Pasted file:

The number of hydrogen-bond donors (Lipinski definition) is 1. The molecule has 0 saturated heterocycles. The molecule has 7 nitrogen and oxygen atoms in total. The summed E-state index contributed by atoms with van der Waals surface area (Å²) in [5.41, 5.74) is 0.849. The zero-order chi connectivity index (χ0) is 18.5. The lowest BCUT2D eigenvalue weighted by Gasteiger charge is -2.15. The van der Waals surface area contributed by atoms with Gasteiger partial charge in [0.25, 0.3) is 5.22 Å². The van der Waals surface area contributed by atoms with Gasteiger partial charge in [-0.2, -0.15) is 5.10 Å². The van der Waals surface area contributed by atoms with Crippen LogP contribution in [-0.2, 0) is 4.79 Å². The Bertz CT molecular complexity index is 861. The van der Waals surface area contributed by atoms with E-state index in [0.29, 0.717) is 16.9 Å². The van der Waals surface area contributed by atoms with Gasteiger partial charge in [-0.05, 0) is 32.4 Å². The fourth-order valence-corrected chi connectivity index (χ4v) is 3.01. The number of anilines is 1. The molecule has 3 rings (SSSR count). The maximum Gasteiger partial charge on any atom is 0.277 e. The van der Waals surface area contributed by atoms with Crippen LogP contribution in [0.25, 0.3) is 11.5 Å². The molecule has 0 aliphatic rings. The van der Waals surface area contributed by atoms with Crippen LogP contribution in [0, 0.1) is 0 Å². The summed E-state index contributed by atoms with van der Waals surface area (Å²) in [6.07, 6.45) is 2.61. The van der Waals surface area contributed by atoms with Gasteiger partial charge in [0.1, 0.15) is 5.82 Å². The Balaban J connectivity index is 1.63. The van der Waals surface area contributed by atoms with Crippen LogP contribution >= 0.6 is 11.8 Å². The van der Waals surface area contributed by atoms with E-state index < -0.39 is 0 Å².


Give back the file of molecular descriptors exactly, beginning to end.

The number of hydrogen-bond donors (Lipinski definition) is 1. The molecule has 0 saturated heterocycles. The molecule has 7 nitrogen and oxygen atoms in total. The summed E-state index contributed by atoms with van der Waals surface area (Å²) in [5.41, 5.74) is 0.849. The zero-order chi connectivity index (χ0) is 18.5. The lowest BCUT2D eigenvalue weighted by Gasteiger charge is -2.15. The van der Waals surface area contributed by atoms with Gasteiger partial charge in [0.25, 0.3) is 5.22 Å². The van der Waals surface area contributed by atoms with Gasteiger partial charge in [-0.2, -0.15) is 5.10 Å². The van der Waals surface area contributed by atoms with Crippen LogP contribution in [-0.2, 0) is 4.79 Å². The Bertz CT molecular complexity index is 861. The van der Waals surface area contributed by atoms with E-state index in [0.29, 0.717) is 16.9 Å². The van der Waals surface area contributed by atoms with Gasteiger partial charge in [-0.05, 0) is 32.4 Å². The fourth-order valence-corrected chi connectivity index (χ4v) is 3.01. The number of anilines is 1. The molecule has 3 rings (SSSR count). The maximum Gasteiger partial charge on any atom is 0.277 e. The van der Waals surface area contributed by atoms with Crippen LogP contribution in [0.25, 0.3) is 11.5 Å². The molecule has 0 aliphatic rings. The van der Waals surface area contributed by atoms with Crippen LogP contribution in [0, 0.1) is 0 Å². The summed E-state index contributed by atoms with van der Waals surface area (Å²) in [6.07, 6.45) is 2.61. The van der Waals surface area contributed by atoms with Gasteiger partial charge in [0.1, 0.15) is 5.82 Å². The Balaban J connectivity index is 1.63. The van der Waals surface area contributed by atoms with Crippen LogP contribution >= 0.6 is 11.8 Å². The van der Waals surface area contributed by atoms with E-state index < -0.39 is 0 Å².